Increasingly, I am interested in the dynamics between concepts like authenticity, creativity/innovation and identity. Let's look at the individual concept first before diving into their interrelationships.
From a macro (economic, technological) perspective we are in highly innovative global marketplace/network with a strong focus on culture, creativity, knowledge, wisdom, core competencies, alliances and learning capacity as key drivers for sustainable competitive advantage (SCAs). Different leading strategists and thinkers like Gary Hamel, C.K. Prahalad, Richard Florida, Peter Senge, Charles Handy, Michael Porter and Peter Drucker underscore their importance. The soft factors dominate the competitive landscape relative to the more traditional hard factors. Due to the intensified competitive landscape we increasingly live in an Age of Excellence. Real excellence is more about thinking inside-out relative to outside-in, even though best practices, benchmarking and competitive/market intelligence remain important.
From a micro (psychological, spiritual, social, cultural, individual/group) perspective we see a migration from status through consumption towards status through (creative) skills. Open source, mashup/remix and peer production communities, tools and sites thrive and one of the values driving these is authenticity and self expression. Innocentive, Yet2, Wikipedia, machinima, SecondLife, Linux, YouTube, Flickr, blogs, podcasts and CurrentTV are examples. Chris Anderson, Yochai Benkler, Henry Jenkins, Don Tapscott and Alvin Toffler all wrote recent interesting books in this respect. On top of this, Thomas Friedman talks about the globalization of individuals and entrepreneurship (after the globalization of nations in 1500-1800 and globalization of companies in 1800-2000). These trends co-evolve.
- It is a complex concept. On the one hand, (analytical) creativity is stimulated by intensified information acquisition and processing. On the other hand, (out of the box) creativity is stimulated by information discernment, reflective moments, distance and intuition. It's hard to feel your intuition when you are stressed with information overload.
- To be and feel authentic in my view has to do with balance in life. Linda Stone wrote about Continuous Partial Attention (CPA) claiming we are in an information overload mode. As a result, more people look for a new balance between information seeking and information discernment. This resonate with the current spiritual movement (Eckhart Tolle as an example).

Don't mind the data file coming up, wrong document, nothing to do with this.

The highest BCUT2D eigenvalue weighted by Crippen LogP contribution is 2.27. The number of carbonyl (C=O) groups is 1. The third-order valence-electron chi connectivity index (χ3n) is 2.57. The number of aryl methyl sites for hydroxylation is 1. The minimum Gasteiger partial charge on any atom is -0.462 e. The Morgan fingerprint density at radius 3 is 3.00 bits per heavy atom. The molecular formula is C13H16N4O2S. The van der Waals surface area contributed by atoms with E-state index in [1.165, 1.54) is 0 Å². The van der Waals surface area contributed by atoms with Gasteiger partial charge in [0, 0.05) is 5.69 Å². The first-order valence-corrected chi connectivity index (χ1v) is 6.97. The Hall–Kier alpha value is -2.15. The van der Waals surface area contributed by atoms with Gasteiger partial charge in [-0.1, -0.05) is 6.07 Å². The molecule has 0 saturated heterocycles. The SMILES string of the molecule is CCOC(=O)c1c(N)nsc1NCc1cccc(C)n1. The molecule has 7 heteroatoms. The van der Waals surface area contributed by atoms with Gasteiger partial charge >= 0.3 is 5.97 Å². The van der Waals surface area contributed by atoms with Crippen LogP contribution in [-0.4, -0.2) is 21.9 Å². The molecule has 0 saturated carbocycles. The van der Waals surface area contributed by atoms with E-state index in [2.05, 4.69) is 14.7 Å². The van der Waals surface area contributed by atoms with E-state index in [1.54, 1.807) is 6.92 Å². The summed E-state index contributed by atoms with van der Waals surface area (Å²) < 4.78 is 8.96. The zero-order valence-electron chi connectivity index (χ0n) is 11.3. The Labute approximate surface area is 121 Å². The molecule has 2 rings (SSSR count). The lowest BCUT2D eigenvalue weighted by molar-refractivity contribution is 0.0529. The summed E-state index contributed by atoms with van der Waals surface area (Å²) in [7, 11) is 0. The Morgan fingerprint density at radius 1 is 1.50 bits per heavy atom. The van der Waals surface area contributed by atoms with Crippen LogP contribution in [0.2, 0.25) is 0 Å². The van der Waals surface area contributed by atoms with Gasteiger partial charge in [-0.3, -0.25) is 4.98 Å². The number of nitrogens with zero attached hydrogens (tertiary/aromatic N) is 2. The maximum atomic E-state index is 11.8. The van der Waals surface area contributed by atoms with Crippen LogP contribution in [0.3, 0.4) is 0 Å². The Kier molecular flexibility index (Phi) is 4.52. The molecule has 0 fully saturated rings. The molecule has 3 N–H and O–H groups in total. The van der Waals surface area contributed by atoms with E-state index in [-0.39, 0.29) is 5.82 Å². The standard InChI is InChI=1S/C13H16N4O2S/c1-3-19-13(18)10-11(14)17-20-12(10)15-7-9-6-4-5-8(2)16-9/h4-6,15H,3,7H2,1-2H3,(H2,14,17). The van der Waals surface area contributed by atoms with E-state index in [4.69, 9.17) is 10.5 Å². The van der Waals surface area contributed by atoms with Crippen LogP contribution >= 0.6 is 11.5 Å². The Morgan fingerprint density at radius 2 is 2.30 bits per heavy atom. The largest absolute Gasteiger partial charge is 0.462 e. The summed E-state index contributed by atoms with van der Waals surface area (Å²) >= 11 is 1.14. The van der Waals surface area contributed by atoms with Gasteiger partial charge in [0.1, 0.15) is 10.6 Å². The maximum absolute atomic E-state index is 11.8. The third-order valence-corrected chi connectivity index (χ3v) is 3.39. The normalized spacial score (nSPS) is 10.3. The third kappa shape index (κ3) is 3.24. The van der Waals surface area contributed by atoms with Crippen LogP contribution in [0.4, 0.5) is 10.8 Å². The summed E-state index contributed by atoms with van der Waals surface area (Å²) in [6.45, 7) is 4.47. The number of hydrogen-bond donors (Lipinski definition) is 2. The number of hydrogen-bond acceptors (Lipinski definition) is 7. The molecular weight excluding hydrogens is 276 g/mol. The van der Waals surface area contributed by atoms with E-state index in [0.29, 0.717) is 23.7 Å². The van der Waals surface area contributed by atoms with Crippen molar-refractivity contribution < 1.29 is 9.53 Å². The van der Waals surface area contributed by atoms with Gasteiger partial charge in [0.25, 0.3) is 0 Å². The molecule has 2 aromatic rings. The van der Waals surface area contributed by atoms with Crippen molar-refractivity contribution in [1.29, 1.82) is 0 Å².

- Joseph Pine II wrote a landmark book on the Experience Economy in 1997. For me, the most important part of this book is about Transformation, the phase after the current Experience Economy phase. Transformation is about self discovery and knowledge, talent spotting and authenticity. As a matter of fact, Joseph Pine II will publish his next book on authenticity in Q4 2007.
- Digital media in general (Second Life, WoW, simulations, A-Life, serious gaming) allow for deeper exploration of identity (see Shelley Turkle). Also, due to the inherent social nature of the current Web we increasingly know other people and thus know ourselves as a result. Identity is not about a vacuum, it is about finding your own core while other people mirror you and themselves. Increased transparency, sociability and communication spurs identity awareness.
- Biotech will increase the saliency of identity for citizens due the inherent qualities of DNA. What can be more central to your identity than your DNA ? Not only for this moment but also historically (your roots) as well as your future potential and talents. And DNA profiles for citizens are around the corner (Joel Garreau, Ray Kurzweil).
- Right now there is a lot of buzz around Attention Data (here some link to Attention.xml in my earlier post). Everything we do gets increasingly captured, digitized and stored. And we increasingly allow it, embrace it, like it and use it. This leads to an intensified and objectified self knowledge: which sites do I visit most frequently ? which tags or themes invite to me to click or read ? which items do I share and recommend to others ? which themes inspire me to publish blog posts, photos and videos ? how does this evolve over time ? (see the evolutionairy tag clouds and other visualization tools on the Web).
My thesis is that the macro and micro trends as stated above reinforce each other. It is all about creativity and as a result identity and authenticity become more important themes. And this means in my view that the next big phase on the (mobile) Web in particular and in life in general will be about ways for self discovery, talent spotting, transformation and spirituality. Digital media are about information, communication/sharing, transactions/eCommerce, entertainment and eLearning. Web 1.0 was primarily about information and eCommerce, Web 2.0 basically about sharing and entertainment, Web 3.0 will be the phase for eLearning, both individually as well as collectively, harnessing the learning benefits of both the Semantic Web as well as platforms like Second Life, Croquet and Outback Online.
To me identity, authenticity and creativity are mutually reinforcing forces. On a micro and macro level. Economic and competitive drivers meet psychological and social needs. It is a virtuous cycle of increasing returns on many levels. This also explains why the younger generations have a different (more open/liberal) view on privacy on the Web. You can be more (truly) creative when you know your identity and are authentic. True creativity and innovation is about intrinsic motivation and talent exploitation. Besides being more productive (and excellent in some cases), as a bonus, you are more happy as well. And creativity feeds back to identity and authenticity, especially in todays Social Web with its transparent reputational systems and ways to express ourselves.